Disturbing Teen Girl Digital 'Art' Is Blatant Invasion of Privacy

Here's a story that might raise your eyebrows: A couple of 14-year-old girls took a bunch of photos of themselves on a computer showroom webcam, then a 28-year-old dude came along and ganked all 153 of the images for his own personal use. He then tracked down both girls on various social networks, displayed the girls' photos in public, and printed out a year's worth of Twitter posts from one of the girls.

Pretty creepy, right? Does it make it any less creepy to know he did this as part of an art project? Or is it even worse to know these 14-year-olds were made part of an exhibit titled Showroom Girls -- without their consent?


The exhibit was shown this past summer at Amsterdam's Foam museum, and it basically consisted of censored images of the girls (he digitally covered their faces with large pink circles) and a printer which slowly printed an unreadable copy of one of the girl's tweets from May 2010 to May 2011.

The artist, Willem Popelier, says he believes people often expose themselves in an obsessive way and become fascinated by their own face and image, which he calls "digital narcissism." He claims that his purpose behind Showroom Girls was to give a different perspective on how photography and social media are used today:

I want to show you this in a different way than what you are used to. I want you to step out of your comfort zone and look at familiar things in a new light. I hope this will give you a new perspective on things you take for granted.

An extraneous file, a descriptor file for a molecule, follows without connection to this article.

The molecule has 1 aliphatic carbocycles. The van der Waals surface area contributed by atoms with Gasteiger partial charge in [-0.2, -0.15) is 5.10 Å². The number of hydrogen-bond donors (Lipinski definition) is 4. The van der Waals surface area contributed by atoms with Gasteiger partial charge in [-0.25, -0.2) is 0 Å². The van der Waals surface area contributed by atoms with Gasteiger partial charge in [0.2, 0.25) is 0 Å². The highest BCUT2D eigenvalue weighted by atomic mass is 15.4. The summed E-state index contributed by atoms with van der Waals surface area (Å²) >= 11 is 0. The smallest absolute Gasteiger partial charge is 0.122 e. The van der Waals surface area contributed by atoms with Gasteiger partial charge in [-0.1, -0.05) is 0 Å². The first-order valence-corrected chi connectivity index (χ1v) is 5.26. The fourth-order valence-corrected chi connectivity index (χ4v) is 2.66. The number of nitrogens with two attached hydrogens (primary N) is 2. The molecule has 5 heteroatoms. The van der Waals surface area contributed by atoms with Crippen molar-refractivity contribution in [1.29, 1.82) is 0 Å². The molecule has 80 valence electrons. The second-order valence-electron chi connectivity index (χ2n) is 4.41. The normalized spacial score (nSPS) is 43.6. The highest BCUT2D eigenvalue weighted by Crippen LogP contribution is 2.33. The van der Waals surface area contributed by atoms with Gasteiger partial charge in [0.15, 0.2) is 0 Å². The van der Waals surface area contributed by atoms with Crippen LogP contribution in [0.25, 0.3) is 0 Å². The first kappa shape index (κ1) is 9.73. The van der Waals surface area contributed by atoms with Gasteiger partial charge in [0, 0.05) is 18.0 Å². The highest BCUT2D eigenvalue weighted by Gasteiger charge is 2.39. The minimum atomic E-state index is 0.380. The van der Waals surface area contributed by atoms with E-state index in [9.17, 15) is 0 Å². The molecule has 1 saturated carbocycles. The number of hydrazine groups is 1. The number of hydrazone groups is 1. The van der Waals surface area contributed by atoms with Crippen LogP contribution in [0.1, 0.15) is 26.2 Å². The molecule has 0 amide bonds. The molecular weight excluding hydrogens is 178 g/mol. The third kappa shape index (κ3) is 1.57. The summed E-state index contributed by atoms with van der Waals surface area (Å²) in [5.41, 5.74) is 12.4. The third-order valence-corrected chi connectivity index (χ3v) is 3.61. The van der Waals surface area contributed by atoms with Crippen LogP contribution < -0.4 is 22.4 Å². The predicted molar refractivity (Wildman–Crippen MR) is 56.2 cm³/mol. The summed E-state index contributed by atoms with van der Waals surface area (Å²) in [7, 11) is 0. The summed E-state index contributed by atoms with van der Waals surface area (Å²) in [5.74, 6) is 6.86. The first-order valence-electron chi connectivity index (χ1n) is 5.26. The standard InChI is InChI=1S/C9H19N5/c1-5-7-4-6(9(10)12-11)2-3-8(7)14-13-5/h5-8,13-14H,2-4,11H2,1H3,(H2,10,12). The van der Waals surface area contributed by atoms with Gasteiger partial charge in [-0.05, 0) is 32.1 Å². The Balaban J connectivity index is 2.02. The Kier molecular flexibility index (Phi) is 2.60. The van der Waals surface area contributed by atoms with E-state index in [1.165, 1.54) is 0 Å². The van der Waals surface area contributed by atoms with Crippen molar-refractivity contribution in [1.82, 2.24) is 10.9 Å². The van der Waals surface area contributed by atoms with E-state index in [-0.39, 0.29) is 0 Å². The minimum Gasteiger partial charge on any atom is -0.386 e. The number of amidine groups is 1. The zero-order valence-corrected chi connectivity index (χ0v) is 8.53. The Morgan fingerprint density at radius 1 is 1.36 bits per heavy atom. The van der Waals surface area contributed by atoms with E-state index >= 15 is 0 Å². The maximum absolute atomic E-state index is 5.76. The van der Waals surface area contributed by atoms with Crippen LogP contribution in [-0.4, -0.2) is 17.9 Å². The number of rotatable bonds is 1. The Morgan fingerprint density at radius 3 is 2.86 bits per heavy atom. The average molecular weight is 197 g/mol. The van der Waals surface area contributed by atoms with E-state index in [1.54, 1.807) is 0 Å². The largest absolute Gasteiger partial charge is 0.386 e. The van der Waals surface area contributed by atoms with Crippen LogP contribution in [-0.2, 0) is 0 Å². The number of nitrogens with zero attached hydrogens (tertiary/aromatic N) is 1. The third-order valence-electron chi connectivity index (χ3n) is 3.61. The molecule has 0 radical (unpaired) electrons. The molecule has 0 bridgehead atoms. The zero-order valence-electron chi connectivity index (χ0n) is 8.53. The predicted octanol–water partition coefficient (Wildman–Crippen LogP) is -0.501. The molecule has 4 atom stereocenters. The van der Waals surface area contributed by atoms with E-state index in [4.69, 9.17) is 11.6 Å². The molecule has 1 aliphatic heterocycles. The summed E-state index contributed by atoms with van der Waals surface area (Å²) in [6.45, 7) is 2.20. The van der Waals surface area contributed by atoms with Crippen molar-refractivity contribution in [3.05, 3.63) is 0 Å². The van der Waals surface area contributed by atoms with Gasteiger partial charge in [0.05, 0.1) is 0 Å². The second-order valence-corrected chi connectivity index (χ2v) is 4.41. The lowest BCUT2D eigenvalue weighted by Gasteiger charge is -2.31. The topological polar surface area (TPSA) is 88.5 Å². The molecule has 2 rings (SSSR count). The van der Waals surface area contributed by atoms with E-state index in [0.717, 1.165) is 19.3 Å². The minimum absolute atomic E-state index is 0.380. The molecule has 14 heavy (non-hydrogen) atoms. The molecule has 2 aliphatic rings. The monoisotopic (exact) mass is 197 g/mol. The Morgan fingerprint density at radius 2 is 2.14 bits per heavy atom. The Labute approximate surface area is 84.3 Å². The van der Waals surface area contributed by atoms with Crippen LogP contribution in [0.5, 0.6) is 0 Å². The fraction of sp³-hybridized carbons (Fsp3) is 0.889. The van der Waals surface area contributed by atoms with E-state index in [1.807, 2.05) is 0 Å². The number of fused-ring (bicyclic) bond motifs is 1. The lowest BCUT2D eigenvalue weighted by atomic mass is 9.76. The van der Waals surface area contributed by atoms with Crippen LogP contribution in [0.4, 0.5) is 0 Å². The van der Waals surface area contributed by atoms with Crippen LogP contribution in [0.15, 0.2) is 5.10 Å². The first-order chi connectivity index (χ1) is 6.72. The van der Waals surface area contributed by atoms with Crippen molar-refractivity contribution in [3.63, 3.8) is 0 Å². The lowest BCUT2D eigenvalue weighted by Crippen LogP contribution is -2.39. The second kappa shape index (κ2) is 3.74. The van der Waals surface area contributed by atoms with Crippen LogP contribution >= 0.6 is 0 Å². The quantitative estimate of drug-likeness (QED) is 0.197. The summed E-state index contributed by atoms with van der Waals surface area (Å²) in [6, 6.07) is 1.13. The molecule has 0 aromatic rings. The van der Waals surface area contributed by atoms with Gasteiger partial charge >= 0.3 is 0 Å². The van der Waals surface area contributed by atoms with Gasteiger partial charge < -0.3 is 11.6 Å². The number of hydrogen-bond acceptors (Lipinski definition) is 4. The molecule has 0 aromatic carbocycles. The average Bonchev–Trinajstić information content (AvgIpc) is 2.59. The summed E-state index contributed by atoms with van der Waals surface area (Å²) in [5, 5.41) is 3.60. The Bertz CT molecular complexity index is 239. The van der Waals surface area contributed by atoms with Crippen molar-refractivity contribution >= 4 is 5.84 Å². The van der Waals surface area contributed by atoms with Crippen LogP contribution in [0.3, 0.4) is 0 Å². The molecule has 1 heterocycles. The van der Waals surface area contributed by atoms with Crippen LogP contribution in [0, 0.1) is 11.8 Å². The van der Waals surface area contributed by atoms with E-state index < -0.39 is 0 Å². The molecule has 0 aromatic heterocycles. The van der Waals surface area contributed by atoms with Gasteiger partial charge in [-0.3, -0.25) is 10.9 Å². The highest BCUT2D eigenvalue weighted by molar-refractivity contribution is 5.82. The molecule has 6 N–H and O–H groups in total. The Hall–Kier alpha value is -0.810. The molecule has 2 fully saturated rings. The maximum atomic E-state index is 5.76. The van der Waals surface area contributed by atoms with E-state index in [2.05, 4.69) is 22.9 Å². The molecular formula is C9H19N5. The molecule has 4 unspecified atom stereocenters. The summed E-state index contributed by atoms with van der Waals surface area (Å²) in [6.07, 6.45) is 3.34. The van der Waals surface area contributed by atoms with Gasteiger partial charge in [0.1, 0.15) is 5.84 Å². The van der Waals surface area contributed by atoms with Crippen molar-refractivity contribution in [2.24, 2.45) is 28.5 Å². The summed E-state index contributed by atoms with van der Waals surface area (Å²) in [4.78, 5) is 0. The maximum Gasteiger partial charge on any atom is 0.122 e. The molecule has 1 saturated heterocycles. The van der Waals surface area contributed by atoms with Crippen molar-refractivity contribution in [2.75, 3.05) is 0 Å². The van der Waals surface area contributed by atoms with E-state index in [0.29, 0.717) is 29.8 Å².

So, the question is—do you think this was a violation of privacy? He didn't uncover any information about the girls that they weren't already making public, and he found them in the first place because one of the girls happened to be wearing a necklace with her name on it. Still, is it really fair to imply these kids deserved unintended consequences because of their "digital narcissism"?

Also, I wonder what the computer store's policy is regarding the images that might be on their computers. Are images digitally captured in a store, library, or Internet cafe automatically up for grabs? Are there any ethical issues with a guy displaying images (which are really only somewhat obscured) of underage girls without a model's consent?

Are these the kinds of question he intended for people to ask, and thus I've fallen directly into his trap of being an Annoying Guy Who Calls Himself a Thought-Provoking Visual Artist and Probably Wears a Damn Beret?

It probably doesn't matter one way or the other whether it was the right thing for him to do, the point is that if he could do it, anyone could. Collecting found images isn't exactly groundbreaking material, but now that so much of our personal information can be easily discovered online, it makes you realize that even an anonymous image is no longer that.

Although maybe one of the lessons here, besides "Don't take a shitload of images on a computer store web camera," is "Don't wear a necklace with your name on it."

What's your take on this art project? Do you think it crosses a line—or do you think it simply points out some existing truths about our digital presence?

Image via WillemPopelier.com

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